Equanimity - Theravada Buddhist Perspective

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Equanimity - Theravada Buddhist Perspective
« on: March 22, 2020, 11:29:30 PM »
I came across this extremely helpful article from the Buddhist magazine Tricycle by Gil Fronsdale and Sayadaw U Pandita on ultimately only being able to save yourself:

"One reflection that can develop nonattachment is to regard all beings as the heirs of their own karma. People reap the rewards of good karma and suffer the consequences of unwholesome acts. They created this karma under their own volition, and no one can prevent their experiencing the consequences. On the ultimate level, there is nothing you or anybody else can do to save them."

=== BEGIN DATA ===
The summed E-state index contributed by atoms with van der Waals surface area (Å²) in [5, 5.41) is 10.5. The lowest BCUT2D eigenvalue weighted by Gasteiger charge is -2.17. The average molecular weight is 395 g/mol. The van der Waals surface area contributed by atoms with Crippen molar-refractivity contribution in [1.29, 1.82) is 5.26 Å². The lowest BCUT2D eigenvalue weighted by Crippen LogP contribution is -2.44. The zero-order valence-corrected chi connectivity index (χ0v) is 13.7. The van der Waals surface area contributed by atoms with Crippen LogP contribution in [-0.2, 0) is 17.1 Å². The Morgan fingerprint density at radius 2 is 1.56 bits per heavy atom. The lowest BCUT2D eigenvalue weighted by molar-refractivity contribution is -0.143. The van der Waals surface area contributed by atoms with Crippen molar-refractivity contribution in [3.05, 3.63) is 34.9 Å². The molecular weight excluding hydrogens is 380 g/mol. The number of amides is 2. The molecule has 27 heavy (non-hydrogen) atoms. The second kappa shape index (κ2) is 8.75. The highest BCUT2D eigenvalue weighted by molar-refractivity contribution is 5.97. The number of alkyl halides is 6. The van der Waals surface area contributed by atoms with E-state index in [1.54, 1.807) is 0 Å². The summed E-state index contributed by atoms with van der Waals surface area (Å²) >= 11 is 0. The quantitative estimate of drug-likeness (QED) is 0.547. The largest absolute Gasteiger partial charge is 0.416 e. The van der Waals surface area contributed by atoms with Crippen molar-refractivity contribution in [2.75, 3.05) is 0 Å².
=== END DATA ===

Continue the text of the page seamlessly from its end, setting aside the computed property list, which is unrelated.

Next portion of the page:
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Re: Equanimity - Theravada Buddhist Perspective
« Reply #1 on: March 28, 2020, 06:34:59 PM »
Thank you for this. Very important. I just pulled this quote out, but so much good to read in that article. 

Insight is a deep seeing into the nature of things as they are. One of the primary insights is the nature of impermanence. In the deepest forms of insight, we see that things change so quickly that we canít hold onto anything, and eventually the mind lets go of clinging. Letting go brings equanimity; the greater the letting go, the deeper the equanimity.
Pray for the dead and fight like hell for the living.
-Mother Jones
There is no greater agony than bearing an untold story inside you.
-Maya Angelou
When we have the courage to do what we need to do, we unleash mighty forces that come to our aid.